London calisthenics rhymes with community
Bertie Oakes’ reportage portrays muscles and human bonds
Like many people, I found myself searching for new ways to stay fit following the closing of gyms during the third national lockdown in January 2021. I was fortunate enough to be living opposite a recently built outdoor Calisthenics gym which I began to use each morning at the start of the month.
The gym is made by Steel Warriors, a charity who melt down knives taken off London’s streets repurposing the steel to build the bars that form the gym. They are built in areas affected by knife crime but within locations that are considered ‘gang neutral zones’, the aim being to give local young people a free facility to do something positive with their time in a safe environment. The gym in Ruskin Park is the charity’s second of three facilities built in London.
Going to it started as a way of staying fit and sane amidst the pandemic, but very quickly opened my eyes to a whole new world. Calisthenics is not just a method of exercise, but is a competitive sport with a small but dedicated community in London and across the rest of the UK working to push it into the mainstream.
Within my first couple of visits to Steel Warriors I bumped into Jay Chris, three time National Champion and two time World Champion freestyler who helped to design the gyms, and regularly trains at them offering advice and guidance to fellow gym users. Finding him to be so approachable (as well simply finding him at the gym so regularly) was an indication of how small calisthenics still is in this country: in what other sport could you walk down to your local public facility and realistically hope to bump into the world number one?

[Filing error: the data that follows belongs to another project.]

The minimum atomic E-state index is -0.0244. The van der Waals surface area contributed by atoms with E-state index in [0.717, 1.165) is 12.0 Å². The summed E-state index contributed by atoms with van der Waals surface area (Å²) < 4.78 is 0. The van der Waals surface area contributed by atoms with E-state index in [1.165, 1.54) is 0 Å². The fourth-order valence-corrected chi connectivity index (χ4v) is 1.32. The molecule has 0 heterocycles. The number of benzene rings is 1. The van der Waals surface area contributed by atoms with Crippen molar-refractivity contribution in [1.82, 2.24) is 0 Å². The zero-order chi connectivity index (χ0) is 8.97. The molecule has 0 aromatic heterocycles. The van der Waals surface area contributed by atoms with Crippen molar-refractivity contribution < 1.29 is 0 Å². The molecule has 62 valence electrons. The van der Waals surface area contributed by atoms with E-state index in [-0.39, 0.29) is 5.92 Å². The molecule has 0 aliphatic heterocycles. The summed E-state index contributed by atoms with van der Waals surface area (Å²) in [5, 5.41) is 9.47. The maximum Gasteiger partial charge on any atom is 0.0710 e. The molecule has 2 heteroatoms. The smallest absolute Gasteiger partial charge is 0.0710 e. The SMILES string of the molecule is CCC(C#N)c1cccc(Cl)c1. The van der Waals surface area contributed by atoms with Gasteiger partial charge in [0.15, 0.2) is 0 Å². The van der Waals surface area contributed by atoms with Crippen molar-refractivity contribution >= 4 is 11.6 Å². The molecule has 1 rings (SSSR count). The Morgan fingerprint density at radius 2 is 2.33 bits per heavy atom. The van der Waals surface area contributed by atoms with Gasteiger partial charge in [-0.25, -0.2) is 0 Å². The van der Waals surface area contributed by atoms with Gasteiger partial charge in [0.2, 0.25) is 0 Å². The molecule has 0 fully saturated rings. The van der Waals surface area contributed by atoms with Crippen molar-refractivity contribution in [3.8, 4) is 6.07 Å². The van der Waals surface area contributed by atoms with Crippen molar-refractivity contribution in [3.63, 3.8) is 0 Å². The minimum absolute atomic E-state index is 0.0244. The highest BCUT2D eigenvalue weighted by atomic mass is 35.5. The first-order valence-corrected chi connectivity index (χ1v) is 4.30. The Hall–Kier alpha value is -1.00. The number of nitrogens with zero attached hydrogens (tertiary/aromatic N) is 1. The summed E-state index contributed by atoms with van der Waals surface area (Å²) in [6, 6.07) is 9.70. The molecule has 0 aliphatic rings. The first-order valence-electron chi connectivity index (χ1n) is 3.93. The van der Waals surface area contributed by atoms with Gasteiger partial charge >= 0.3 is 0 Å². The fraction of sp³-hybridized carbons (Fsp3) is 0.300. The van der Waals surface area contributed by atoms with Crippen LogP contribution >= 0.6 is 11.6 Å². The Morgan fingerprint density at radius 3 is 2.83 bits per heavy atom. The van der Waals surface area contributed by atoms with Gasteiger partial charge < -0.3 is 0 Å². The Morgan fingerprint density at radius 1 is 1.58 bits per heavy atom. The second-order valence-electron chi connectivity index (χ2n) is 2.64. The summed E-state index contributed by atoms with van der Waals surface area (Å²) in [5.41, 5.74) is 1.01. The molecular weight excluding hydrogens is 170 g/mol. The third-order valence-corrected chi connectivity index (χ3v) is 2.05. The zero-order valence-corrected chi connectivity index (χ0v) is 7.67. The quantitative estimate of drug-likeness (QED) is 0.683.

However the sport is undoubtedly growing. The Ruskin gym is home to Team Instinct, a new collective of elite level athletes led by Goku Nsudoh, a nineteen-year-old prodigy tipped to be a future world champion. Instinct hope to compete internationally and to domestically challenge Jay’s Bar Sparta team who were amongst the first to put UK Calisthenics on the map.
However these gym’s are not just built to cater for the elite athlete. Especially since the lockdowns, increasingly the users are local people just finding a place to exercise and enjoy the outdoors. What is so refreshing about the Steel Warriors gyms, especially in comparison to a conventional gym, is that everyone integrates regardless of skill or strength level.
It doesn’t matter whether you are freestyling on the high bar in preparation for a national tournament, or you are just trying to achieve your first pull up, the environment is safe and friendly. It is a rarity to try and attempt a new move or exercise without someone offering you technical advice and guidance.
I have been really struck by the sense of community the gym has created, bringing people of all nationalities, ages, genders and sexualities together.
In the final few weeks of shooting this project it came to my attention that the Steel Warriors Charity was likely to dissolve. It seemed unfair that a charity that gave so many people hope during the pandemic ultimately ended up folding as a result of it, losing their main investing partner and running low on donations.
While it is a shame no more of their gyms will be built in London, the community created at the Ruskin gym will live on and people will continue to discover and use it and the other two existing gyms. The fundamental role Steel Warriors had in growing the sport of Calisthenics in the UK cannot be underplayed, and will not be forgotten.
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